You have been through the interviews and tests. You have met the team and seen the office. All has gone well, and now you are facing an offer.
Unsurprisingly, different people will have varying reactions. Some will look at it as if they were staring down the barrel of a loaded gun, while others will feel overjoyed.
Whatever your feelings and contents of the offer, you should take a deep breath and approach it in a scientific manner.
The 7 criteria
It is always good to grade an offer on 7 criteria. Each needs to be graded out of a maximum 10 points.
- The job
- Career potential
- Learning potential
- Gut feeling
There will always be an emotional aspect which is of course important and should not be ignored. This is also why “gut feeling” is a criteria that needs to be taken into consideration. It is, however, only one of the aspects that need to be scrutinised. Sadly, all too often, we see people base their entire career decision on pure emotions thus missing out on outstanding opportunities.
Likewise, money is also only one of the factors, and here, too, we see people basing their career moves purely on financials and ending up in jobs that they will not find challenging or a company that they do not align well with.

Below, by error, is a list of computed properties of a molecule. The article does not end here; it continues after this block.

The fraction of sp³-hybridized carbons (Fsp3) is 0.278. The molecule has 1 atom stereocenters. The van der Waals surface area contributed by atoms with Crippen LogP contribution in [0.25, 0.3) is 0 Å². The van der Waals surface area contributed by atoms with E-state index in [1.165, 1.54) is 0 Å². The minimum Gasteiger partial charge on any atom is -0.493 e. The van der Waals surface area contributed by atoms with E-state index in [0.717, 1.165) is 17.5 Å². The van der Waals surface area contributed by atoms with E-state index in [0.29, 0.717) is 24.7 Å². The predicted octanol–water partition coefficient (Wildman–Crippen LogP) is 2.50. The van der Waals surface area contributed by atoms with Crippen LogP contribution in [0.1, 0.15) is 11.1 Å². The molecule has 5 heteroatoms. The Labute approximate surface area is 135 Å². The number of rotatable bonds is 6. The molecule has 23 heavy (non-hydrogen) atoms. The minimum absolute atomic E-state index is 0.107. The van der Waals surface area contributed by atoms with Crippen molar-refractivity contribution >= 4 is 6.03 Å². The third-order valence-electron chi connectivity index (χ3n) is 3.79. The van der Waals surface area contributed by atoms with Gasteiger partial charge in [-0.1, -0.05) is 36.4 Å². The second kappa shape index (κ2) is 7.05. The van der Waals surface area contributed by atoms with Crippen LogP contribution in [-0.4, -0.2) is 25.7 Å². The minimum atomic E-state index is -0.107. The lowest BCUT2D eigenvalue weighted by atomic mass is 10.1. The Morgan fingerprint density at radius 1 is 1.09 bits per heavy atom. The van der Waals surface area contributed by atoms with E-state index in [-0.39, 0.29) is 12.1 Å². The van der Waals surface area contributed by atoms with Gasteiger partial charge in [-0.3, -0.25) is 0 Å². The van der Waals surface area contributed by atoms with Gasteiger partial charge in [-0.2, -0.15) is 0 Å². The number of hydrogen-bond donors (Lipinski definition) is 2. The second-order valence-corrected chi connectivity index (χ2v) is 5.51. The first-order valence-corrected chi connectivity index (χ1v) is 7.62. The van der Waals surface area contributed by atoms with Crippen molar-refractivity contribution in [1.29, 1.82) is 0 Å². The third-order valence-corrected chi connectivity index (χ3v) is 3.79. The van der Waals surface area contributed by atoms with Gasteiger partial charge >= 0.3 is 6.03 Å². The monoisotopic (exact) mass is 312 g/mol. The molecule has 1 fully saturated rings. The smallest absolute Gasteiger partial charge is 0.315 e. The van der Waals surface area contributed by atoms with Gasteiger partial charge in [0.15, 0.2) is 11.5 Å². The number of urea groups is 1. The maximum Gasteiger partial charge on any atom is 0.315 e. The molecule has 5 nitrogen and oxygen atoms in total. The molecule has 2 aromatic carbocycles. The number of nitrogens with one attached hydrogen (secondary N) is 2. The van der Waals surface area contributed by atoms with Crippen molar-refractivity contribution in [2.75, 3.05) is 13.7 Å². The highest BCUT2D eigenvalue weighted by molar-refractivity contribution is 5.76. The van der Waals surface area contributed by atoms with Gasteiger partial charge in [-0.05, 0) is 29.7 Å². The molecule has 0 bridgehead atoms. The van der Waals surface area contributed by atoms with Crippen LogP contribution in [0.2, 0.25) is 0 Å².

It is crucial that the decision you make is based on the sum of all factors.
So how do you run a calculation?
The maximum total score is 70 and the minimum score is 0. Scores of 0-34 should not be considered. In fact, you should not be receiving offers from companies that fall in this category. If you are, then you are wasting your time interviewing with the wrong businesses and people.
Offers that have a score higher then 55 are at the upper end of the scale. These are offers you should usually accept with no qualms. The only exception to this is if there are any scores of 3 or below. If there are, then you need to address them and also decide on how important these factors are to you personally.
Finally, offers yielding a score of 35-54 fall in the middle of the curve and need to be further analysed.
So what do you do with a middle-of-the-road result?
Firstly, you need to look if there are any scores of 3 points or less. Are they really 3 points or less? Are these emotional or scientific scores? What if you sleep on it? Can you do anything about them?
Secondly, which points need to be improved on, and can this be discussed with the company?
Lastly, what are the 3 most important factors to you in a new position? How did you score on those? If 2 or more of them scored below a 5, you should seriously consider your options.
Dealing with an offer is a very individual experience; however, bringing a scoring system that takes into considerations the key aspects of any job will help you look at the bigger picture rather than focus purely on one or two points that give only a limited view of the potential of the company and role.
Finally, remember that offers are nice problems to have, so take a deep breath and enjoy this.
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